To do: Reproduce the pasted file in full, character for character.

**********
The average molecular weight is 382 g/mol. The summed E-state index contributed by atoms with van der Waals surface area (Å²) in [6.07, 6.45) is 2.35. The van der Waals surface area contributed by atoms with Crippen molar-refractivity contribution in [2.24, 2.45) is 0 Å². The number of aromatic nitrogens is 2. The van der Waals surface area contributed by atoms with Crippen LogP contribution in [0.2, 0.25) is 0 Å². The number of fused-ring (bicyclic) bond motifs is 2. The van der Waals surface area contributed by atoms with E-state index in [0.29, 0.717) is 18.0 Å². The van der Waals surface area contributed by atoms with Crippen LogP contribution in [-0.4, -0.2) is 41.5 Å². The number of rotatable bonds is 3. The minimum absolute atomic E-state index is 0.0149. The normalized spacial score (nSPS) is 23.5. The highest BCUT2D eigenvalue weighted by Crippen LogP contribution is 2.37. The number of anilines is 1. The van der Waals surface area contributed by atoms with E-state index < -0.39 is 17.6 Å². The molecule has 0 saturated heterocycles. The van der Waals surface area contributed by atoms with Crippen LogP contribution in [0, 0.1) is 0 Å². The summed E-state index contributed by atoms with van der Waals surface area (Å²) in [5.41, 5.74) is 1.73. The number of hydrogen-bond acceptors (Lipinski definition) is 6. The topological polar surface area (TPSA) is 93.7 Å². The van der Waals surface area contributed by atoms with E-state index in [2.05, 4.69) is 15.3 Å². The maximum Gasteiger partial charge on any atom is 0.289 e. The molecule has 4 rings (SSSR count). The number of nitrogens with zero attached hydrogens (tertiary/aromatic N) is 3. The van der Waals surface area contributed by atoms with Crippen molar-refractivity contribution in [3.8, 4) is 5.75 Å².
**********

The average molecular weight is 382 g/mol. The summed E-state index contributed by atoms with van der Waals surface area (Å²) in [6.07, 6.45) is 2.35. The van der Waals surface area contributed by atoms with Crippen molar-refractivity contribution in [2.24, 2.45) is 0 Å². The number of aromatic nitrogens is 2. The van der Waals surface area contributed by atoms with Crippen LogP contribution in [0.2, 0.25) is 0 Å². The number of fused-ring (bicyclic) bond motifs is 2. The van der Waals surface area contributed by atoms with E-state index in [0.29, 0.717) is 18.0 Å². The van der Waals surface area contributed by atoms with Crippen LogP contribution in [-0.4, -0.2) is 41.5 Å². The number of rotatable bonds is 3. The minimum absolute atomic E-state index is 0.0149. The normalized spacial score (nSPS) is 23.5. The highest BCUT2D eigenvalue weighted by Crippen LogP contribution is 2.37. The number of anilines is 1. The van der Waals surface area contributed by atoms with E-state index < -0.39 is 17.6 Å². The molecule has 0 saturated heterocycles. The van der Waals surface area contributed by atoms with Crippen LogP contribution in [0, 0.1) is 0 Å². The summed E-state index contributed by atoms with van der Waals surface area (Å²) in [5.41, 5.74) is 1.73. The number of hydrogen-bond acceptors (Lipinski definition) is 6. The topological polar surface area (TPSA) is 93.7 Å². The van der Waals surface area contributed by atoms with E-state index in [2.05, 4.69) is 15.3 Å². The maximum Gasteiger partial charge on any atom is 0.289 e. The molecule has 4 rings (SSSR count). The number of nitrogens with zero attached hydrogens (tertiary/aromatic N) is 3. The van der Waals surface area contributed by atoms with Crippen molar-refractivity contribution in [3.8, 4) is 5.75 Å².